Archive for December, 2010

The costs of reframing

Door and window frames

Some reframing needed here. (Actually, this is how my brain feels right now!)

I have just returned once again from being a tutor on the AGCAS Guidance Skills (Advanced) course in Warwick. We had an intensive four days in which we encouraged a group of higher education careers advisers to deconstruct and rebuild their guidance practices and attitudes.

Reframing is a crucial element of the course. We explore how to help clients reframe their career dilemmas in more constructive ways. However, we also do a lot of reframing with the participants. Through workshop discussions, models, theories, observation and feedback, we encouraged everyone to explore different perspectives on the skills and processes of the guidance discussion as well as their role, assumptions and motivations within it.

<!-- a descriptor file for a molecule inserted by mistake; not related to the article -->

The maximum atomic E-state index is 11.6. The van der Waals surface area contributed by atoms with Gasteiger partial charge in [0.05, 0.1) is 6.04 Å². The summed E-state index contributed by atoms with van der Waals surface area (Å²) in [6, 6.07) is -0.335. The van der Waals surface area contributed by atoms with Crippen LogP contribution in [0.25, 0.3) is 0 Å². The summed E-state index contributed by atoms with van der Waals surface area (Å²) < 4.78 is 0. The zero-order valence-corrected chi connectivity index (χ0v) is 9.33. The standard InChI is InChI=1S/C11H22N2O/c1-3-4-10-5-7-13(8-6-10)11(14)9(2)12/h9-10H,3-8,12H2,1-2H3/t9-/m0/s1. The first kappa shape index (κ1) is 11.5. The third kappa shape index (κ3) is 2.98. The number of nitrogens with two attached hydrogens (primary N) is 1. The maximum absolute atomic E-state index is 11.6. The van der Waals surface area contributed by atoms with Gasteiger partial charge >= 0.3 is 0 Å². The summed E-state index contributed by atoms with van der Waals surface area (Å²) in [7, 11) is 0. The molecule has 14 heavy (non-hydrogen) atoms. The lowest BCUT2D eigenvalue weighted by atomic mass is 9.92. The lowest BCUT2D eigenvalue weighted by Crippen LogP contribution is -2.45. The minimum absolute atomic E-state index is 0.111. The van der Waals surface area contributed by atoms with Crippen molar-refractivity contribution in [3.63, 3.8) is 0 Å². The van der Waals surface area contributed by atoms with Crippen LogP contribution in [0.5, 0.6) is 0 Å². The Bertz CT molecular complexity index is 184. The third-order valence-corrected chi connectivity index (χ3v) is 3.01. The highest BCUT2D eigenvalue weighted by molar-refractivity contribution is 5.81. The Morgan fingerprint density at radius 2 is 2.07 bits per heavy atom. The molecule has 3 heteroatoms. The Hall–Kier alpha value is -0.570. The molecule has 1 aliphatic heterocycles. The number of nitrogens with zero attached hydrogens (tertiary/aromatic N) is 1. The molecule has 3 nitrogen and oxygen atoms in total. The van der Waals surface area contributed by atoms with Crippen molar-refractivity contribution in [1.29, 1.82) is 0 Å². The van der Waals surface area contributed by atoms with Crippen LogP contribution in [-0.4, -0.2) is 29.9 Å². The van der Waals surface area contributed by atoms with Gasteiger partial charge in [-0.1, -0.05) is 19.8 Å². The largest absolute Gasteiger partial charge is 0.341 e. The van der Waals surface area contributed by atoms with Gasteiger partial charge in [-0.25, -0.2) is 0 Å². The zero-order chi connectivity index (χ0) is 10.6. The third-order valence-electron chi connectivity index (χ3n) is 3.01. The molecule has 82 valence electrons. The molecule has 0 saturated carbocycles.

It’s rewarding but exhausting!

One thing I noticed was that our ability to resist break-time pastries and dinner-time desserts diminished considerably as the course progressed.

And now I think I know why…

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Dwindle, dwindle little STAR

Star in a web

Catch a falling STAR

The STAR model is ubiquitous. Almost every application form and interview presentation contains the acronym: Situation, Task,  Actions, Result. Some graduate recruiters even instruct candidates to follow this model in their application form answers.

It’s tried and tested…and I don’t like it.

Don’t get me wrong. I would rather that a candidate uses STAR than nothing. Any structure is better than no structure. But I’m not sure that STAR is the best possible structure.

Partly, I will admit, I am just being awkward and iconoclastic (I impressed myself with that word!). I have a default tendency to question and challenge anything that is well established and widely accepted without criticism.

However, I do have a couple of reasons, one pragmatic and one theoretical, why I think STAR isn’t the best possible model to be recommending.
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